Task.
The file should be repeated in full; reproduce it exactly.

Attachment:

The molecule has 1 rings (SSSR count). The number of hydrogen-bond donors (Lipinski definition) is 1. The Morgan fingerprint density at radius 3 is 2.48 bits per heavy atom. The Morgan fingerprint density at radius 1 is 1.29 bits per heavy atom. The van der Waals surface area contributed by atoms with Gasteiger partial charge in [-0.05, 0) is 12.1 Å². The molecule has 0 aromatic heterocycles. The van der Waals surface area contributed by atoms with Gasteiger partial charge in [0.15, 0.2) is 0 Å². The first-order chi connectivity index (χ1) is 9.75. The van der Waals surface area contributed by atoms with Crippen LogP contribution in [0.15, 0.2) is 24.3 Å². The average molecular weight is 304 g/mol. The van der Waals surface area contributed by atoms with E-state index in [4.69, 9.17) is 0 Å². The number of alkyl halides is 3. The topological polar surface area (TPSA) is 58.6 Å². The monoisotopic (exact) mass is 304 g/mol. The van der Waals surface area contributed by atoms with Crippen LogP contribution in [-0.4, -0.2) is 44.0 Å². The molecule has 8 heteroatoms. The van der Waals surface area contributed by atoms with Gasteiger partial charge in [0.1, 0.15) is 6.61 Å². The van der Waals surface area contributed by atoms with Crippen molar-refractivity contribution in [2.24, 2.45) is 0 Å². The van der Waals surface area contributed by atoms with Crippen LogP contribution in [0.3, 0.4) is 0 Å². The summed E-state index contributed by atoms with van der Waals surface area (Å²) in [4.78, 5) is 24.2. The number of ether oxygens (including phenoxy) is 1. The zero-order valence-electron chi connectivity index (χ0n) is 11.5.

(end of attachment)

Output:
The molecule has 1 rings (SSSR count). The number of hydrogen-bond donors (Lipinski definition) is 1. The Morgan fingerprint density at radius 3 is 2.48 bits per heavy atom. The Morgan fingerprint density at radius 1 is 1.29 bits per heavy atom. The van der Waals surface area contributed by atoms with Gasteiger partial charge in [-0.05, 0) is 12.1 Å². The molecule has 0 aromatic heterocycles. The van der Waals surface area contributed by atoms with Gasteiger partial charge in [0.15, 0.2) is 0 Å². The first-order chi connectivity index (χ1) is 9.75. The van der Waals surface area contributed by atoms with Crippen LogP contribution in [0.15, 0.2) is 24.3 Å². The average molecular weight is 304 g/mol. The van der Waals surface area contributed by atoms with E-state index in [4.69, 9.17) is 0 Å². The number of alkyl halides is 3. The topological polar surface area (TPSA) is 58.6 Å². The monoisotopic (exact) mass is 304 g/mol. The van der Waals surface area contributed by atoms with Crippen LogP contribution in [-0.4, -0.2) is 44.0 Å². The molecule has 8 heteroatoms. The van der Waals surface area contributed by atoms with Gasteiger partial charge in [0.1, 0.15) is 6.61 Å². The van der Waals surface area contributed by atoms with Crippen molar-refractivity contribution in [2.24, 2.45) is 0 Å². The van der Waals surface area contributed by atoms with Crippen LogP contribution in [0.3, 0.4) is 0 Å². The summed E-state index contributed by atoms with van der Waals surface area (Å²) in [4.78, 5) is 24.2. The number of ether oxygens (including phenoxy) is 1. The zero-order valence-electron chi connectivity index (χ0n) is 11.5.